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Elliott School of International Affairs professor Edward Gnehm, a former ambassador, offered his thoughts on the Arab Spring at an annual lecture Wednesday.

Elliott School of International Affairs professor Edward Gnehm, a former ambassador, offered his thoughts on the Arab Spring at an annual lecture Wednesday. Hatchet File Photo

This post was written by Hatcher reporter Victoria Sheridan.

Three years after the Arab Spring erupted throughout the Middle East, a former U.S. diplomat told students Thursday that less politically inclusive countries would continue to grapple with instability.

Edward “Skip” Gnehm, Jr., a former U.S. ambassador to Kuwait and Jordan who now teaches Middle East politics at GW, said nations such as Iraq and Egypt have excluded secularists and certain religious groups from the political process, breeding resentment. Meanwhile the Tunisian government has brought minority groups into its decision making.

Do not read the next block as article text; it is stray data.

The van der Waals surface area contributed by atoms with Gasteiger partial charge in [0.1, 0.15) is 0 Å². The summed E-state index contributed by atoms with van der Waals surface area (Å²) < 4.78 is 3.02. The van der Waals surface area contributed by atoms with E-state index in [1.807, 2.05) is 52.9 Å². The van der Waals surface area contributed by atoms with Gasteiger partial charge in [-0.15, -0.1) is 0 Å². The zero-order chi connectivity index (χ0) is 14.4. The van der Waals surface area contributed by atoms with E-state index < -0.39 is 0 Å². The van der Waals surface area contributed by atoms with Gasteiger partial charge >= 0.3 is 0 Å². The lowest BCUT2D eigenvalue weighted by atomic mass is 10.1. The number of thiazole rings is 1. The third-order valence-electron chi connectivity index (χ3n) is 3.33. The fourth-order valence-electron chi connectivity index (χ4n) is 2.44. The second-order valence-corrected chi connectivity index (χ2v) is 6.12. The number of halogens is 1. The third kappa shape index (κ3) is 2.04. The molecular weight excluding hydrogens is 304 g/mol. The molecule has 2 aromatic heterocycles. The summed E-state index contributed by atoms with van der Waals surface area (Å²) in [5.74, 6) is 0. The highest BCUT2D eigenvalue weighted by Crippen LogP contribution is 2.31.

“Tunisia, Egypt, and Iraq are examples of countries that have taken or are taking different paths as they cope with the present in search for that better tomorrow,” Gnehm said at the Annual Kuwait Chair Lecture in the Elliott School of International Affairs. “Building an inclusive political process is absolutely essential to long-term success.”

He said nearly the same issues – repressive governments, economic instability, poor living conditions and religious animosities – underlay political unrest in each country.

Gnehm, who earned both his bachelor’s and master’s degrees from GW, said he doesn’t expect to see in the near future the “democratic institutions, political transparency, end of corruption or an open, competitive economy” that citizens in the Middle East have demanded.